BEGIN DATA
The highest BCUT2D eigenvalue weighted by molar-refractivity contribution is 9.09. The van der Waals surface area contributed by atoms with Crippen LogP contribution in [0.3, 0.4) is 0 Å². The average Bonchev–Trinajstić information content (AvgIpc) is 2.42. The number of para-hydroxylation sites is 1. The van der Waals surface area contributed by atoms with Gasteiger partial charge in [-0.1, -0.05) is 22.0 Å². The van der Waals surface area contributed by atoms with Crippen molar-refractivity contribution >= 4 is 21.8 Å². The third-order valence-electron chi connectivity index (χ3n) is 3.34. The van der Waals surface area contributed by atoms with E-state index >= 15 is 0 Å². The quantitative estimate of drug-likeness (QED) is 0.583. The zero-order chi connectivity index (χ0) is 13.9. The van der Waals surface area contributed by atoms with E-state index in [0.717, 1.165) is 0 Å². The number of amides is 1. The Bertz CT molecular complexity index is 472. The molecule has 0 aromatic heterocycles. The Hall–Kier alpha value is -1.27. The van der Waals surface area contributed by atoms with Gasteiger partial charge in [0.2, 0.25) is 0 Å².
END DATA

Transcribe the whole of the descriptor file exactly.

The highest BCUT2D eigenvalue weighted by molar-refractivity contribution is 9.09. The van der Waals surface area contributed by atoms with Crippen LogP contribution in [0.3, 0.4) is 0 Å². The average Bonchev–Trinajstić information content (AvgIpc) is 2.42. The number of para-hydroxylation sites is 1. The van der Waals surface area contributed by atoms with Gasteiger partial charge in [-0.1, -0.05) is 22.0 Å². The van der Waals surface area contributed by atoms with Crippen molar-refractivity contribution >= 4 is 21.8 Å². The third-order valence-electron chi connectivity index (χ3n) is 3.34. The van der Waals surface area contributed by atoms with E-state index >= 15 is 0 Å². The quantitative estimate of drug-likeness (QED) is 0.583. The zero-order chi connectivity index (χ0) is 13.9. The van der Waals surface area contributed by atoms with E-state index in [0.717, 1.165) is 0 Å². The number of amides is 1. The Bertz CT molecular complexity index is 472. The molecule has 0 aromatic heterocycles. The Hall–Kier alpha value is -1.27. The van der Waals surface area contributed by atoms with Gasteiger partial charge in [0.2, 0.25) is 0 Å².